Reviews Archive:

NASTY SAVAGE - Penetration Point (Re-Issue)
NEVERMORE - Dreaming Neon Black
NEVERMORE - Dead Heart In A Dead World

Penetration Point (Re-Issue)
(Crook'd Records)

I don't really get it... The CD version of NASTY SAVAGE's 1989 farewell album "Penetration Point" turned into a kinda hard to find item throughout the last couple of years and even though Crook'd Records finally re-issued it, the whole release still leaves me quite disappointed. Why? Well, first of all I don't like the idea of changing the original artwork, which especially in NASTY SAVAGE's case had become a unique trademark for them back in the 80's. In my opinion the surrealistic art of Van Dercar just fitted the twisted material perfectly. So, to replace that with an x-ray shot of a stabbed skull just seems pretty dull to me. Furthermore the booklet features nothing but the lyrics (at least...) and the disc itself comes without any bonus tracks or anything. Some more extras definitely would've been nice here. Songwise "Penetration Point" was NASTY SAVAGE's weakest offering, but compared to all the crappy stuff that comes out these days, it still stands kinda strong in the new millennium. The weird songstructures, the overall technical approach and the unique guitarwork are in the typical NASTY SAVAGE style and can easily compete with the band's previous outputs. But when it comes to Nasty Ronnie's vocal delivery, these songs were just not of the same class. You only hear his charismatic high screams once (in 'Ritual Submission') on the whole album, that's why the rest of the disc lacks his memorable vocal melodies and the connected variety. So, it shouldn't really come as a surprise that my favorite track on here is the killer instrumental 'Horizertical'. Like I said, still a standout disc nowadays, but not entirely of the usual high NASTY SAVAGE standards.
Frank Stöver

Dreaming Neon Black
(Century Media)

Reviewing high caliber albums from proven Power/Speed Metal acts can present a challenge - in that the readers wonder if the reviewer's words can fully capture what they need to make an adequate purchasing decision. Seattle's answer to this quagmire NEVERMORE unleashes a jaw dropping third album, a 13 song concept record that delivers a story and sonic soundtrack for all sub-genres of the Metallic underground to admire. The story unfolds of a man driven insane due to his loss of a true love - she has vanished and appears to be dead after joining a cult. Recurring dreams become an obsession for him, eventually causing an untimely demise for the protagonist. Musically NEVERMORE favor a cross between the simpler, Doom driven debut album and the sub level technicality of the foll ow up The Politics Of Ecstasy - yet adding new touches with female backing vocals and acoustic guitars. While guitarists Jeff Loomis and Tim Calvert (ex-FORBIDDEN) lay down massive riff foundations, the solos seem to take a back seat over creating stirring arrangements that work based on each song's needs. The rhythm section of drummer Van Williams and bassist Jim Sheppard lock and carry home Heavy, bottom end walls of fury, while vocalist Warrel Dane pours out screams and emotive melodies that mortal Metal singers dream to achieve once in their recording career. I equally enjoy the thrashier moments of "Beyond Within" and "I Am The Dog" as well as the more morose "Cenotaph" and despondent closing track "Forever". A sound unto their own, NEVERMORE showcase how shifting moods of anger and gloom can prove fruitful and forceful if people give the album half a chance. If your collection includes SOLITUDE AETURNUS, ICED EARTH, JAG PANZER or QUEENSRYCHE - you would be remiss without "Dreaming Neon Black".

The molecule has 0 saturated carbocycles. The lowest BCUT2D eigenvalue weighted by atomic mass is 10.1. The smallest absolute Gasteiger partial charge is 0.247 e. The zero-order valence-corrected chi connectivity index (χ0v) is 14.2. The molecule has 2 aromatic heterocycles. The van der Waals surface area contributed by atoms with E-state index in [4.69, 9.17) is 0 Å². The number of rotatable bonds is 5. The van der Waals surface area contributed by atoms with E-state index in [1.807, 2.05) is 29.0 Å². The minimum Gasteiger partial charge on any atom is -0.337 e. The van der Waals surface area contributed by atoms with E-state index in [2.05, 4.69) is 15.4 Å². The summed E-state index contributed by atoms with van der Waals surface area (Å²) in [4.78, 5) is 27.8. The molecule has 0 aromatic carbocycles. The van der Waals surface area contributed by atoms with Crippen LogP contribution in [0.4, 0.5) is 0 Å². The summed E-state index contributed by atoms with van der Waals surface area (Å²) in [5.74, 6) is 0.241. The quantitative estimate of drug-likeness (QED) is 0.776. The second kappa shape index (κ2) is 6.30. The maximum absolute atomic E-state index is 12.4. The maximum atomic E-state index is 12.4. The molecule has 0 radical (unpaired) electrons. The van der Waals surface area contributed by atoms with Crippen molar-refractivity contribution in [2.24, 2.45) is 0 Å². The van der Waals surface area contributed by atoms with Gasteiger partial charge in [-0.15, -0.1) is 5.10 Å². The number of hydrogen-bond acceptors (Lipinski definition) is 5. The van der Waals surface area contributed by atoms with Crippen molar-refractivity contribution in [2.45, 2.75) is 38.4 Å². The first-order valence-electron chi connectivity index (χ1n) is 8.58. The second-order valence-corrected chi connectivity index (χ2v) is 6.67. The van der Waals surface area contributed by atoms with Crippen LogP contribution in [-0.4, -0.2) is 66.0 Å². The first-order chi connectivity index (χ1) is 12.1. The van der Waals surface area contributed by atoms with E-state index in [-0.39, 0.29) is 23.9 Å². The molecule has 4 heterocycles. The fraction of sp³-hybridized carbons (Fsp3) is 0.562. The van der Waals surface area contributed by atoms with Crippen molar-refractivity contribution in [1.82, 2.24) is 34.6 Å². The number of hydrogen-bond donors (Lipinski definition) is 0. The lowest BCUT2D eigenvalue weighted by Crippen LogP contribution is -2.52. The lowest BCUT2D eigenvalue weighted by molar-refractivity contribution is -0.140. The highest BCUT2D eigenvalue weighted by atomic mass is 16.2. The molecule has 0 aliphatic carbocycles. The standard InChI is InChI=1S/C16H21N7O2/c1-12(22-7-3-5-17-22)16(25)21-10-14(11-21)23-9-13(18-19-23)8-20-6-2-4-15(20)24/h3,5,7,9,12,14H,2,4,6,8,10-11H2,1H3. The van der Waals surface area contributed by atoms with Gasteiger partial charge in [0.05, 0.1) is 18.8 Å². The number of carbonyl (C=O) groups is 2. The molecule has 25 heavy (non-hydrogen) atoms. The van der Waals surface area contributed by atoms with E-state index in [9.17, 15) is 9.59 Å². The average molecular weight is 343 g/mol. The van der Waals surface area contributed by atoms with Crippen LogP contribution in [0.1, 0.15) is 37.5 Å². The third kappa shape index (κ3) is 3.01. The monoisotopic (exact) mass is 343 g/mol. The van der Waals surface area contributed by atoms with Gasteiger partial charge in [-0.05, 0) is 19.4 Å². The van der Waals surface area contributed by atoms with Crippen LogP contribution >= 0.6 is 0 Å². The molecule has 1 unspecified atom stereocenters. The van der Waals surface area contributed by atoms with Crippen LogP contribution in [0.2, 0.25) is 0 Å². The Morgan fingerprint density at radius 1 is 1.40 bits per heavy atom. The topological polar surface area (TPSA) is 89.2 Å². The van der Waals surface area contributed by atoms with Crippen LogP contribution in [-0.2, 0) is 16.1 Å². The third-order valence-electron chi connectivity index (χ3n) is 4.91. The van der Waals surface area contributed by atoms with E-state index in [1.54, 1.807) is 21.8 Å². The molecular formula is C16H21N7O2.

Matt Coe

Dead Heart In A Dead World
(Century Media)

Album title of the year, a very nice cover art-work and back to the future of SANCTUARY, here we have it - the best NEVERMORE album along with the "In Memory" ep. I had serious doubt that the Seattle based semi-legends were still a traditional Metal band as the modern as well as too complex parts and the non-melodic misuc that was featured much too much through the last two albums was disappointing. What happened? Did Warrel Dane discover that his SANCTUARY performances transported more emotion and power than his apathic singing on "The Politics Of Ecstasy" or partly on "Dreaming Neon Black"? It seems so. The opener "Narcosynthesis" begins very well and has a good melody line, but is still away from the "Into The Mirror Black" quality. Then it increases a lot with the best song "We Disintegrate" which brings back "Future Tense" or "Seasons Of Destruction" feelings and Warrel delivers out-of-this-world singing - just excellent. The band still adds a few modern parts to their Power Metal (the staccato riffing in "Inside Four Walls") but far less on this album as the parts are better integrated and the increased atmospheric parts on "Insignificant", "Evolution 169", "The River Dragon Has Come" or "The Heart Collector" with its killer refrain offer the deep emotional side of NEVERMORE which I loved so much on the "In Memory" killer release. I can't believe it - there are REAL melodies again... With the cover "The Sound Of Silence" they go to new territories as they arranged this SIMON AND GARFUNKEL song as a Thrash Metal track with insane riffing - awesome. I am surprised, and I am sure they'll make a big commercial step forward with this output.
Heinz Konzett